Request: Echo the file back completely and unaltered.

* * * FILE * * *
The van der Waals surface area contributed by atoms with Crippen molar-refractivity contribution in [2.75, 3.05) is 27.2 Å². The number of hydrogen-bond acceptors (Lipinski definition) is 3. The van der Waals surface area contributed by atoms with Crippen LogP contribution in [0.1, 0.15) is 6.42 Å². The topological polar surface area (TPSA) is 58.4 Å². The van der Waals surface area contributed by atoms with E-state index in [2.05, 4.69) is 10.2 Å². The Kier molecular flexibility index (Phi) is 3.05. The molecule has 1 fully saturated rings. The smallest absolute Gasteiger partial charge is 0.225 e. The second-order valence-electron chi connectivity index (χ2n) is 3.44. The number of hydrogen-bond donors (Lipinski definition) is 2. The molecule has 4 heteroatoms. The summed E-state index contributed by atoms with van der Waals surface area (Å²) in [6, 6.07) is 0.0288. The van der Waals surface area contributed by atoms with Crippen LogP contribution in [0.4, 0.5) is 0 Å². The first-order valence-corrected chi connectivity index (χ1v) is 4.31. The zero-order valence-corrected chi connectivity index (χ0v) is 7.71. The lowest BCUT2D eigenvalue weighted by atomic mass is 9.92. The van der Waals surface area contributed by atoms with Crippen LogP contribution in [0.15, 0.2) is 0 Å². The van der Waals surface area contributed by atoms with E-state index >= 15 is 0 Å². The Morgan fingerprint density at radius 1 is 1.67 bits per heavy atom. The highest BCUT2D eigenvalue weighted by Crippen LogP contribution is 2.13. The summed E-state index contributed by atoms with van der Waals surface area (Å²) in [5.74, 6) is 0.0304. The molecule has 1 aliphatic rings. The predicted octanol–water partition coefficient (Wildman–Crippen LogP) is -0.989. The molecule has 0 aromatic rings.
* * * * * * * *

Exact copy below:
The van der Waals surface area contributed by atoms with Crippen molar-refractivity contribution in [2.75, 3.05) is 27.2 Å². The number of hydrogen-bond acceptors (Lipinski definition) is 3. The van der Waals surface area contributed by atoms with Crippen LogP contribution in [0.1, 0.15) is 6.42 Å². The topological polar surface area (TPSA) is 58.4 Å². The van der Waals surface area contributed by atoms with E-state index in [2.05, 4.69) is 10.2 Å². The Kier molecular flexibility index (Phi) is 3.05. The molecule has 1 fully saturated rings. The smallest absolute Gasteiger partial charge is 0.225 e. The second-order valence-electron chi connectivity index (χ2n) is 3.44. The number of hydrogen-bond donors (Lipinski definition) is 2. The molecule has 4 heteroatoms. The summed E-state index contributed by atoms with van der Waals surface area (Å²) in [6, 6.07) is 0.0288. The van der Waals surface area contributed by atoms with Crippen LogP contribution in [0.4, 0.5) is 0 Å². The first-order valence-corrected chi connectivity index (χ1v) is 4.31. The zero-order valence-corrected chi connectivity index (χ0v) is 7.71. The lowest BCUT2D eigenvalue weighted by atomic mass is 9.92. The van der Waals surface area contributed by atoms with Crippen LogP contribution in [0.15, 0.2) is 0 Å². The van der Waals surface area contributed by atoms with E-state index >= 15 is 0 Å². The Morgan fingerprint density at radius 1 is 1.67 bits per heavy atom. The highest BCUT2D eigenvalue weighted by Crippen LogP contribution is 2.13. The summed E-state index contributed by atoms with van der Waals surface area (Å²) in [5.74, 6) is 0.0304. The molecule has 1 aliphatic rings. The predicted octanol–water partition coefficient (Wildman–Crippen LogP) is -0.989. The molecule has 0 aromatic rings.